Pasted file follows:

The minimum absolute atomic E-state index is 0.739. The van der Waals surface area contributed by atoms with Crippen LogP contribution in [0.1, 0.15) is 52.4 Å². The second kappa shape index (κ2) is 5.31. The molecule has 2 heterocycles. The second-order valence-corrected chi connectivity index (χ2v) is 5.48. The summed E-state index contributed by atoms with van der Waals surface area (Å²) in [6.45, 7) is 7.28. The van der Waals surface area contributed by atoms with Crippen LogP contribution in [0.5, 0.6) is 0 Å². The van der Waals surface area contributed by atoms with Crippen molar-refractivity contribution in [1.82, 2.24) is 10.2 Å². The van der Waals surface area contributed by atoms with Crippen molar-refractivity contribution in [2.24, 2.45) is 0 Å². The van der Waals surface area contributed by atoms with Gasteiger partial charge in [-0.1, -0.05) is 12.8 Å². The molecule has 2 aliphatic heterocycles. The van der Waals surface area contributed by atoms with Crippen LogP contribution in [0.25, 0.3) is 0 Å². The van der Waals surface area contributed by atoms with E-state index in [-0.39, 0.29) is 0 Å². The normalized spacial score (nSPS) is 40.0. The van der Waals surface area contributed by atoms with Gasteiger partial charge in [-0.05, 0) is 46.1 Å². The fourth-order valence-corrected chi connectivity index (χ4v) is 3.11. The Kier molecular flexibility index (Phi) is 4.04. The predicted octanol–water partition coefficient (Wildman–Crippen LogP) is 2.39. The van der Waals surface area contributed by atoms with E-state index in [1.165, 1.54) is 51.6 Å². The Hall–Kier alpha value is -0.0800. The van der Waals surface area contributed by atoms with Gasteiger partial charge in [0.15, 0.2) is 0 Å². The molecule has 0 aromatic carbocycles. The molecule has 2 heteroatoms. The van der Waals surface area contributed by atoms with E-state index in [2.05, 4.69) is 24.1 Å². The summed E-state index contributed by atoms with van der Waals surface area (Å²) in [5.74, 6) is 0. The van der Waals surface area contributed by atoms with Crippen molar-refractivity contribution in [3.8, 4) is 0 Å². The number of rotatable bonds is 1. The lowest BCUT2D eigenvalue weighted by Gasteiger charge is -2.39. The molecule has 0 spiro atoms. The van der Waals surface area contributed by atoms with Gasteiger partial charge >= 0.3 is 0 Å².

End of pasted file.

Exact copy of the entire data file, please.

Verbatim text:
The minimum absolute atomic E-state index is 0.739. The van der Waals surface area contributed by atoms with Crippen LogP contribution in [0.1, 0.15) is 52.4 Å². The second kappa shape index (κ2) is 5.31. The molecule has 2 heterocycles. The second-order valence-corrected chi connectivity index (χ2v) is 5.48. The summed E-state index contributed by atoms with van der Waals surface area (Å²) in [6.45, 7) is 7.28. The van der Waals surface area contributed by atoms with Crippen LogP contribution in [0.5, 0.6) is 0 Å². The van der Waals surface area contributed by atoms with Crippen molar-refractivity contribution in [1.82, 2.24) is 10.2 Å². The van der Waals surface area contributed by atoms with Crippen molar-refractivity contribution in [2.24, 2.45) is 0 Å². The van der Waals surface area contributed by atoms with Gasteiger partial charge in [-0.1, -0.05) is 12.8 Å². The molecule has 2 aliphatic heterocycles. The van der Waals surface area contributed by atoms with Crippen LogP contribution in [0.25, 0.3) is 0 Å². The van der Waals surface area contributed by atoms with E-state index in [-0.39, 0.29) is 0 Å². The normalized spacial score (nSPS) is 40.0. The van der Waals surface area contributed by atoms with Gasteiger partial charge in [-0.05, 0) is 46.1 Å². The fourth-order valence-corrected chi connectivity index (χ4v) is 3.11. The Kier molecular flexibility index (Phi) is 4.04. The predicted octanol–water partition coefficient (Wildman–Crippen LogP) is 2.39. The van der Waals surface area contributed by atoms with E-state index in [1.165, 1.54) is 51.6 Å². The Hall–Kier alpha value is -0.0800. The van der Waals surface area contributed by atoms with Gasteiger partial charge in [0.15, 0.2) is 0 Å². The molecule has 0 aromatic carbocycles. The molecule has 2 heteroatoms. The van der Waals surface area contributed by atoms with E-state index in [2.05, 4.69) is 24.1 Å². The summed E-state index contributed by atoms with van der Waals surface area (Å²) in [5.74, 6) is 0. The van der Waals surface area contributed by atoms with Crippen molar-refractivity contribution in [3.8, 4) is 0 Å². The number of rotatable bonds is 1. The lowest BCUT2D eigenvalue weighted by Gasteiger charge is -2.39. The molecule has 0 spiro atoms. The van der Waals surface area contributed by atoms with Gasteiger partial charge >= 0.3 is 0 Å².